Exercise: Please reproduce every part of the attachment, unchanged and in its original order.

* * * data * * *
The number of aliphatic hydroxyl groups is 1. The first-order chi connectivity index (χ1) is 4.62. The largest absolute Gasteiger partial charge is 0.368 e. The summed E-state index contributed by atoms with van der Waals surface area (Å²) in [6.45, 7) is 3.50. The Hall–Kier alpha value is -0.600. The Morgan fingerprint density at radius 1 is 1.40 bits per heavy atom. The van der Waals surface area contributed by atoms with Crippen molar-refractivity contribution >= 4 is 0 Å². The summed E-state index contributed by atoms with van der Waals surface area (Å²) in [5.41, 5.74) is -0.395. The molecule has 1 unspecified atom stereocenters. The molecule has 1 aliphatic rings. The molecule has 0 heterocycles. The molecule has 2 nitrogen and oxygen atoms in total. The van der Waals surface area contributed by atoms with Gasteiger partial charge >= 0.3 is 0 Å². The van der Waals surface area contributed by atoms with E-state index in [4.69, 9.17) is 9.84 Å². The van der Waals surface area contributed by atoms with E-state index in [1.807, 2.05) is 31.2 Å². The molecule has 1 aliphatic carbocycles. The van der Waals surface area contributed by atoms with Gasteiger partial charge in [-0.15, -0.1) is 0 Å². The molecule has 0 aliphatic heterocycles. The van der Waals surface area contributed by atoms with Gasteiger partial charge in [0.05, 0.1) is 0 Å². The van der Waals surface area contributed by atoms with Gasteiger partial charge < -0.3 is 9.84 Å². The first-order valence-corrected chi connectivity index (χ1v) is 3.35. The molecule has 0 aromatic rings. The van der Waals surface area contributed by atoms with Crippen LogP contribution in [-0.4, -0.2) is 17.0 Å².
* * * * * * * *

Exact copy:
The number of aliphatic hydroxyl groups is 1. The first-order chi connectivity index (χ1) is 4.62. The largest absolute Gasteiger partial charge is 0.368 e. The summed E-state index contributed by atoms with van der Waals surface area (Å²) in [6.45, 7) is 3.50. The Hall–Kier alpha value is -0.600. The Morgan fingerprint density at radius 1 is 1.40 bits per heavy atom. The van der Waals surface area contributed by atoms with Crippen molar-refractivity contribution >= 4 is 0 Å². The summed E-state index contributed by atoms with van der Waals surface area (Å²) in [5.41, 5.74) is -0.395. The molecule has 1 unspecified atom stereocenters. The molecule has 1 aliphatic rings. The molecule has 0 heterocycles. The molecule has 2 nitrogen and oxygen atoms in total. The van der Waals surface area contributed by atoms with Gasteiger partial charge >= 0.3 is 0 Å². The van der Waals surface area contributed by atoms with E-state index in [4.69, 9.17) is 9.84 Å². The van der Waals surface area contributed by atoms with E-state index in [1.807, 2.05) is 31.2 Å². The molecule has 1 aliphatic carbocycles. The van der Waals surface area contributed by atoms with Gasteiger partial charge in [-0.15, -0.1) is 0 Å². The molecule has 0 aliphatic heterocycles. The van der Waals surface area contributed by atoms with Gasteiger partial charge in [0.05, 0.1) is 0 Å². The van der Waals surface area contributed by atoms with Gasteiger partial charge < -0.3 is 9.84 Å². The first-order valence-corrected chi connectivity index (χ1v) is 3.35. The molecule has 0 aromatic rings. The van der Waals surface area contributed by atoms with Crippen LogP contribution in [-0.4, -0.2) is 17.0 Å².